Does Your Church Have Hoarding Disorder?

Does Your Church Have Hoarding Disorder? April 6, 2022

If your church has been around a while, it probably has hoarding disorder. We all know that individuals can have this diagnosable condition–but did you know that churches can be hoarders, too?

Image by Samantha Jade Royds on Flikr  is licensed under CC BY 2.0








The Horror of Hoarding

The DSM-5 defines hoarding disorder as, “Persistent difficulty discarding or parting with possessions, regardless of their actual value.” It continues, “This difficulty is due to a perceived need to save the items and to the distress associated with discarding them.” You’ve seen the A&E TV show Hoarders, and maybe you’ve known someone who keeps their home so full of stuff that it’s hard to get around, difficult to clean, and even dangerous due to fall hazards and pests.

As a pastor and case manager, I’ve helped many people who suffer from hoarding disorder. One parishioner had a lovely yard, but when you entered the home there was wall-to-wall clutter, so thick that narrow footpaths on the floor were the only places you could step. Another church member allowed his hoard to move outdoors so that his yard was a cemetery for cars and tractors. Rusted farm implements lay like corpses at a crime scene, yard overgrown because no mower could cut around the scattered metal bodies. It’s important to remember that for hoarders it’s not about the stuff. It’s about insecurity and anxiety that stem from a loss of control. And this is something that churches know a lot about.


Hoarding Reveals Anxiety

Every church I served was over a hundred years old–which means their members remember the glory days when the pews were packed, the Sunday school rooms were brimming, and the baptistery was used frequently. With church decline, those classrooms are now storage areas filled with broken trophies, VBS decorations from a decade ago, black and white TVs, and moth-eaten choir robes. These unused spaces begin as repositories for imagined future use, but eventually become storehouses of useless junk. Churches that need to stockpile (not treasure) items from the past don’t demonstrate a love of church history. Instead, they reveal members’ anxiety about the future, based on waning attendance and decreased influence in society. They hold onto what they had yesterday because tomorrow is uncertain.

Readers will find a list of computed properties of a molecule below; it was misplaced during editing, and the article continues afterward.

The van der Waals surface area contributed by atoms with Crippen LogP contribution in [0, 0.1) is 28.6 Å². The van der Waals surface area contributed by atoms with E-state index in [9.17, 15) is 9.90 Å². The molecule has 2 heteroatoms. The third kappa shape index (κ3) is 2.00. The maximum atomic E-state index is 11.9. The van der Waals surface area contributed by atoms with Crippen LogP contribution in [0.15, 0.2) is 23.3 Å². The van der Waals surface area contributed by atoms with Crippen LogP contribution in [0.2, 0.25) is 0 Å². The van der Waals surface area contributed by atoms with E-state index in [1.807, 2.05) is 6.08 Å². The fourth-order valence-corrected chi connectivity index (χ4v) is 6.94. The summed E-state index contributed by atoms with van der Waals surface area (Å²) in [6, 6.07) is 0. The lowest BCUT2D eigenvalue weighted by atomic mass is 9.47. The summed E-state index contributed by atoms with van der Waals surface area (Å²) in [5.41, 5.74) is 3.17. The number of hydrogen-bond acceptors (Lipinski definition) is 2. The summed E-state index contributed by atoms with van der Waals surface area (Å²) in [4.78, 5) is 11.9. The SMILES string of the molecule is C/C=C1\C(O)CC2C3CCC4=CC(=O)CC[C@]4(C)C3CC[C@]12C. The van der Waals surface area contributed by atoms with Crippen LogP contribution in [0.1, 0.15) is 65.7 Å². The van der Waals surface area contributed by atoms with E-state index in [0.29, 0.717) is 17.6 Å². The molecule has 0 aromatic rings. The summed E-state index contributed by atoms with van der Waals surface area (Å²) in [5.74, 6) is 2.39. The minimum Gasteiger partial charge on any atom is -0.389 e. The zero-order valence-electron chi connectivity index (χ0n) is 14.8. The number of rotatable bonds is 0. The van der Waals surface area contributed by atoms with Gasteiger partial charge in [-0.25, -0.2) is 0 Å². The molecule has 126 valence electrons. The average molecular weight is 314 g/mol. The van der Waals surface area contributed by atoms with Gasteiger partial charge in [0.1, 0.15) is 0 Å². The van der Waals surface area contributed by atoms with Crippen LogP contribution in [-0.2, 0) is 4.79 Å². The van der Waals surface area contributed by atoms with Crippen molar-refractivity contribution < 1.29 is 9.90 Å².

Three Reasons for Hoarding

In his training, Hoarding: How to Help Someone Not Get Evicted, Ryan Dowd describes the three reasons for hoarding as utility, memory, and identity. Some people hoard objects because they’re useful and they might need them. Others hoard things because they bring back recollections of people or events. Still others hoard items that connect them with a sense of being or belonging. The church does the same. For some, it’s a sense of nostalgia. For others, connection to the past is more difficult.


Hoarding and Trauma

Dowd points out a strong correlation between hoarding disorder and trauma. Hoarders are often the victims of physical violence, sexual assault, robbery/burglary, and excessive physical discipline. It seems the more we lose, the more we want to hold onto things. Church members that share one another’s pain, sorrow, and trauma often retain things they would ordinarily discard. Letting go of Grandma’s favorite broken piano feels like letting go of Grandma. It’s hard to get rid of stage props from that 1990s children’s Christmas play, when you’re afraid those grown children will never return.

Working with individuals who suffer from hoarding disorder, it’s best to help them celebrate the good things by creating photo albums, shadow boxes, and other ways of displaying treasures that were buried in the clutter. It’s easier to let go of some things when you learn to value others. One of the churches I served embraced the clean-out when we simultaneously created a “heritage room.” By learning to celebrate rather than stash, churches with hoarding disorder learn to value what’s really important.

Now, here’s where things start to get messy. If you’re not too squeamish, please read on…


Stockpiling People

Churches also exhibit hoarding disorder by stockpiling people. One church I served had a membership list of around two hundred people but had an attendance around forty. Another church numbered almost six hundred, while the attendance was a hundred twenty on Christmas and Easter.